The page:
Grêmio's original stadium was the Estádio Olímpico Monumental, as it is called today. It was inaugurated on September 19, 1954 as Estádio Olímpico. At the time it was the largest private stadium in Brazil. Estádio Olímpico's first game was between Grêmio and Nacional from Uruguay; Grêmio won by a score of 2–0, with both goals scored by Vítor. In 1980 a second tier was added to the Olímpico, and the stadium was renamed the Olímpico Monumental. The first game at the renamed Olímpico Monumental was played on June 21, 1980, when Grêmio beat Vasco da Gama by a score of 1–0. Estádio Olímpico Monumental has an attendance record of 98,421 people for the game against Ponte Preta on April 26, 1981. Estádio Olímpico Monumental has 40 luxury booths which hold 10 people, and 5 booths which hold 20 people. It also has 140 places in a Tribune of Honor. It has 28 seats reserved for handicapped fans, 22 of which have space for people accompanying them. The Estádio Olímpico Monumental's Parking lot has space for 700 vehicles.

In 2012, Grêmio moved into their new stadium, Arena do Grêmio, a big multi-use stadium in Porto Alegre. Its capacity is 55,662 and is one of the most modern venues in South America.

Training centreEdit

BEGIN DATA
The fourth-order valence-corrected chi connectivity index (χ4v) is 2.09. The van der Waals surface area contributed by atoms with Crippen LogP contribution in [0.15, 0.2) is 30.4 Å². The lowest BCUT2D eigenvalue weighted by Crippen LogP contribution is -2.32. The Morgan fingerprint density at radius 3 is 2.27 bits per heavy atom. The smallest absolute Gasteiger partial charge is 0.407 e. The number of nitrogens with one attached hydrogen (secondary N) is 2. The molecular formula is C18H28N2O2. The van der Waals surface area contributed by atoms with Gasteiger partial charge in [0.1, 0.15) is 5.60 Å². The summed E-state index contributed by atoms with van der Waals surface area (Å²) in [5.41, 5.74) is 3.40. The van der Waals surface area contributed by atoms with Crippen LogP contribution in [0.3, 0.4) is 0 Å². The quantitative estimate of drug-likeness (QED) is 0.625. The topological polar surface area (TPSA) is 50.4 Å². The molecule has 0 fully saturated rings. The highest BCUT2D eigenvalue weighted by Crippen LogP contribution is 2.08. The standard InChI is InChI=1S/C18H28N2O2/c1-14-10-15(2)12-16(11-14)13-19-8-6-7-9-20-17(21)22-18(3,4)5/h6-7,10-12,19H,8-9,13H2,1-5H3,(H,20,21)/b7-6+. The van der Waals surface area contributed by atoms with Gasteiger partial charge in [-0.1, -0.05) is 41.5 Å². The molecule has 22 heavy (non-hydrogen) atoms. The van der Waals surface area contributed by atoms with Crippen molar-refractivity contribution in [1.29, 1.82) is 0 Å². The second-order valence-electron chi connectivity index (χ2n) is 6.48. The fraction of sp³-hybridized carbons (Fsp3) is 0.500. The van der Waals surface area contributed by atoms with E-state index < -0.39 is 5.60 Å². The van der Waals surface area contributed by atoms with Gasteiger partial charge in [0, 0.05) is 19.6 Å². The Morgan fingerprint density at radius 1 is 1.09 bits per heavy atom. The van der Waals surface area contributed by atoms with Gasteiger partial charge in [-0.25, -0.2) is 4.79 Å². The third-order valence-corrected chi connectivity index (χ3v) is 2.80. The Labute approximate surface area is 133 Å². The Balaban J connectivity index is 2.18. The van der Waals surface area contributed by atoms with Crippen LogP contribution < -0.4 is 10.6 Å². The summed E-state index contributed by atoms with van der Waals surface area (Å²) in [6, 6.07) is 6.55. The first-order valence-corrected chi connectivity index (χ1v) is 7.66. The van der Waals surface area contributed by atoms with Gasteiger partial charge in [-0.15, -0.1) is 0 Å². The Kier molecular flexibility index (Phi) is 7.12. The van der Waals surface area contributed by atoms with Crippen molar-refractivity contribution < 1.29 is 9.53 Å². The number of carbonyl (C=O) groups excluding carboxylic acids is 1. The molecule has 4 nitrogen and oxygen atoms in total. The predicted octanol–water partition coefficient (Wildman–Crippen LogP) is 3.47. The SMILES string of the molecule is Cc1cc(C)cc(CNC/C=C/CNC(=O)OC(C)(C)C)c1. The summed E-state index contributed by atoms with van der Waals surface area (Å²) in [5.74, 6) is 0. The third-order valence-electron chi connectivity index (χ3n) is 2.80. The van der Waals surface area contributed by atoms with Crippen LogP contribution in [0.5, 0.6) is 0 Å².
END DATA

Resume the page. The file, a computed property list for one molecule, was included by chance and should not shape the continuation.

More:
The first location beyond the stadiums used by Grêmio for training was the additional field built next door of Estádio Olímpico Monumental. However, it can not be characterized exactly one training centre. In 2000 we completed the construction of the first training centre of the club, the CT Hélio Dourado, in Eldorado do Sul, in the metropolitan region of Porto Alegre, but, because of its location somewhat away, ended up being designed only for club's Academy.

In 2014 was finished the construction of the new training center of the Grêmio, the CT Luiz Carvalho, located next to the Arena do Grêmio, in Porto Alegre. It is adjacent to the Guaíba River, and has one of the most beautiful views of the city with the stadium and a cable-stayed bridge in the background.


Grêmio has around 8 million fans in the country, meaning that, in terms of ranking, the club is the 6th most supporters in the Brazil. Grêmio is one of the clubs with more associates on the world, reaching the milestone of 85,000 people.